jobs numbers on friday. still with us is matthew hornbeck, greg staples, and iain stealey. what are you looking for next week from chairman powell? iain: what will be interesting is his taken reading on inflation. that is the ship we have seen over the past few months. that is the fed's mandate now. they know the growth side is ok. to me, what is the lower bound, what will be low enough to knock them into cutting rates at this stage? matthew: the idea of an insurance rate cut is definitely something people are going to be interested in hearing about. depending on what he says in his prepared remarks, hopefully some enterprising reporters will ask him about the concept of an insurance rate cut. jonathan: maybe some here at bloomberg that may ask the question. walkway through that concept. a win to michael mckee. walk me through this concept of an insurance rate cut. matthew: when you go back and
look at the first rate cuts in each of the previous several insurance camed up when you read the fomc transcript. this is not a new concept. what we have to remember about an insurance rate cut, you buy insurance before the highest burns down. that is the idea here. the core inflation gets to an unsustainably low level, they need to put some additional accommodation in place. interesting to talk about but very unlikely. look at this morning gdp print. i don't think the fed needs to step in and do anything right now. inflation will be fine. need todon't think they do anything. obviously, the market is pricing nextin as we look out into year. the likelihood is we will see inflation weakening over the next couple months. maybe it picks up later in the year. that is where everyone's attention will be. what we haven't talking about recently is this concept of average inflation over the cycle. at the time we are dipping down below 2% over the past five
years. that is what people will drill into. jonathan: i would love to get an idea of how you think risk assets would respond to a federal reserve rate cut. if they started to talk about an insurance rate cut, wouldn't that worry people that build more confidence? iain: i think the markets would fly. you have seen that today with people looking at inflation print, stocks doing well. , the u.s. economy economy, 3% gdp growth, looks good. employment looks good, the consumer looks good. i don't think they need to do a cut and you would just put fuel on the fire. matthew: i completely agree. if it is an insurance rate cut, that means it is being put in place without any real fear. currently in the marketplace. that should send assets higher. the one thing i want to bring up, we are expecting a rate cut next week. more of a technical issue with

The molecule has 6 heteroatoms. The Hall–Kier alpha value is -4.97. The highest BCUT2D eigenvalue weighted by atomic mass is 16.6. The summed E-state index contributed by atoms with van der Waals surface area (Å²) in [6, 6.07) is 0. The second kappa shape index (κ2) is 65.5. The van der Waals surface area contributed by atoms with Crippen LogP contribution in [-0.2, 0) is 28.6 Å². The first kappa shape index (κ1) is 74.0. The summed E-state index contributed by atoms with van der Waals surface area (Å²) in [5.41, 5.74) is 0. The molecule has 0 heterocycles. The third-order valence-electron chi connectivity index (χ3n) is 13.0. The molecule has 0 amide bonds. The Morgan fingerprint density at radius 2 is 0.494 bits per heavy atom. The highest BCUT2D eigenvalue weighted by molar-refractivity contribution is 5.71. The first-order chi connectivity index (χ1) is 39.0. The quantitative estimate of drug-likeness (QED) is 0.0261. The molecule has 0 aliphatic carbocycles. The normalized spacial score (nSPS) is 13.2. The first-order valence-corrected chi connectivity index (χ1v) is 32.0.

respect to the interest the fed pays banks on excess reserves. jonathan: you are looking for five basis points. matthew: we are seeing the effect of federal funds rate move higher. %, below the 2.44 target range. we think this sets up the fed nicely to make another technical adjustment. this and be the first technical adjustment that they would make in the absence of a rate hike. there will be sun communities in the fed has to do, but that is something chairman powell can address and his prepared remarks. jonathan: i look forward to seeing him try to navigate that news conference. the final round, you know it is time for the rapid final round. this gdp print, as good as it gets for 2019 yes or no? matthew: yes. greg: no. iain: yes. jonathan: it has been tough for the year for high-yield relative to leverage loans.
time to start rotating toward floating rate, yes or no? matthew: no. greg: yes. iain: no. jonathan: the intraday low for the 10-year, getting closer again, so i will ask again. 2.34 on an intraday basis. is that the low for the year in 2019? i know what you are going to say, matthew. matthew: absolutely not. greg: yes. iain: i think you can go lower. jonathan: interesting stuff, great to catch up with all of you. that does it for us from new york. see you next friday at 1:00 new york time. this was bloomberg "real yield." -- bloomberg tv tv. ♪ so with xfinity mobile